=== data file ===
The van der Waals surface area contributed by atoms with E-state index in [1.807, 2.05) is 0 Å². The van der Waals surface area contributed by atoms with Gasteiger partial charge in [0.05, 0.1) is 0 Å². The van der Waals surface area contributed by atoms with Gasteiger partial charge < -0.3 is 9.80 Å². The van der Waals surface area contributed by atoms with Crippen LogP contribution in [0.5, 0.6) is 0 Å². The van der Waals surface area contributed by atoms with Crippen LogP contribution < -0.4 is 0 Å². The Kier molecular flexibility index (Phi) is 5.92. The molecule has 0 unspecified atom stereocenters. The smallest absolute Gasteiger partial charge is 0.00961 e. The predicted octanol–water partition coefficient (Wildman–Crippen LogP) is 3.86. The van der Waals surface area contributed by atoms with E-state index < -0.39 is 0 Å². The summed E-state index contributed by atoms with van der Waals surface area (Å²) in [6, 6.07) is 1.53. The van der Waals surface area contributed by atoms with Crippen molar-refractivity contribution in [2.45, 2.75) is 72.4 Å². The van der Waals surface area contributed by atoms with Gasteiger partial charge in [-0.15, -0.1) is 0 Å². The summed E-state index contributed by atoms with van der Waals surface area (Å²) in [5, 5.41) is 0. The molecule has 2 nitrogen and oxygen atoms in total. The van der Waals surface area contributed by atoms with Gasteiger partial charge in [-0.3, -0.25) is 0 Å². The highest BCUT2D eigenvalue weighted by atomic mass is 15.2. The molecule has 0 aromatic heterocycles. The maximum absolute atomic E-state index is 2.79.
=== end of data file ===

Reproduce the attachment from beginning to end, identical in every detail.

The van der Waals surface area contributed by atoms with E-state index in [1.807, 2.05) is 0 Å². The van der Waals surface area contributed by atoms with Gasteiger partial charge in [0.05, 0.1) is 0 Å². The van der Waals surface area contributed by atoms with Gasteiger partial charge < -0.3 is 9.80 Å². The van der Waals surface area contributed by atoms with Crippen LogP contribution in [0.5, 0.6) is 0 Å². The van der Waals surface area contributed by atoms with Crippen LogP contribution < -0.4 is 0 Å². The Kier molecular flexibility index (Phi) is 5.92. The molecule has 0 unspecified atom stereocenters. The smallest absolute Gasteiger partial charge is 0.00961 e. The predicted octanol–water partition coefficient (Wildman–Crippen LogP) is 3.86. The van der Waals surface area contributed by atoms with E-state index < -0.39 is 0 Å². The summed E-state index contributed by atoms with van der Waals surface area (Å²) in [6, 6.07) is 1.53. The van der Waals surface area contributed by atoms with Crippen molar-refractivity contribution in [2.45, 2.75) is 72.4 Å². The van der Waals surface area contributed by atoms with Gasteiger partial charge in [-0.15, -0.1) is 0 Å². The summed E-state index contributed by atoms with van der Waals surface area (Å²) in [5, 5.41) is 0. The molecule has 2 nitrogen and oxygen atoms in total. The van der Waals surface area contributed by atoms with Gasteiger partial charge in [-0.3, -0.25) is 0 Å². The highest BCUT2D eigenvalue weighted by atomic mass is 15.2. The molecule has 0 aromatic heterocycles. The maximum absolute atomic E-state index is 2.79.